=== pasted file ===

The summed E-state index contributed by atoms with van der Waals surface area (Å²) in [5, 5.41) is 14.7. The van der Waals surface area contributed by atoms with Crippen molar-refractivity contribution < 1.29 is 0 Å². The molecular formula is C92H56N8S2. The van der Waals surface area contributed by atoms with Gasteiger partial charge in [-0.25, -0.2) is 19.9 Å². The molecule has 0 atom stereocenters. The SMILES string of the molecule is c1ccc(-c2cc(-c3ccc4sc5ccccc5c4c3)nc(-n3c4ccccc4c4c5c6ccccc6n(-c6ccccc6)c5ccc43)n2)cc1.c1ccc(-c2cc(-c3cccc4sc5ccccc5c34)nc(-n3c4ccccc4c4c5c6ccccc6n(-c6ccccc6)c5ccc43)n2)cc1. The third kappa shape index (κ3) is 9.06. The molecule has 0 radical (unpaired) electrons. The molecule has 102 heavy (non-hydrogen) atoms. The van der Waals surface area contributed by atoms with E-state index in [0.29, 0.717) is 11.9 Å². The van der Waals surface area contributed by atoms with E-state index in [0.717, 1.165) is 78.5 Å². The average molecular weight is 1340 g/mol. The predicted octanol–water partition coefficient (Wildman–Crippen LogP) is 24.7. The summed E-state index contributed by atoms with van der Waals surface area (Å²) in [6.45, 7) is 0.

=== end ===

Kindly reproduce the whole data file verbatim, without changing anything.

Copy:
The summed E-state index contributed by atoms with van der Waals surface area (Å²) in [5, 5.41) is 14.7. The van der Waals surface area contributed by atoms with Crippen molar-refractivity contribution < 1.29 is 0 Å². The molecular formula is C92H56N8S2. The van der Waals surface area contributed by atoms with Gasteiger partial charge in [-0.25, -0.2) is 19.9 Å². The molecule has 0 atom stereocenters. The SMILES string of the molecule is c1ccc(-c2cc(-c3ccc4sc5ccccc5c4c3)nc(-n3c4ccccc4c4c5c6ccccc6n(-c6ccccc6)c5ccc43)n2)cc1.c1ccc(-c2cc(-c3cccc4sc5ccccc5c34)nc(-n3c4ccccc4c4c5c6ccccc6n(-c6ccccc6)c5ccc43)n2)cc1. The third kappa shape index (κ3) is 9.06. The molecule has 0 radical (unpaired) electrons. The molecule has 102 heavy (non-hydrogen) atoms. The van der Waals surface area contributed by atoms with E-state index in [0.29, 0.717) is 11.9 Å². The van der Waals surface area contributed by atoms with E-state index in [0.717, 1.165) is 78.5 Å². The average molecular weight is 1340 g/mol. The predicted octanol–water partition coefficient (Wildman–Crippen LogP) is 24.7. The summed E-state index contributed by atoms with van der Waals surface area (Å²) in [6.45, 7) is 0.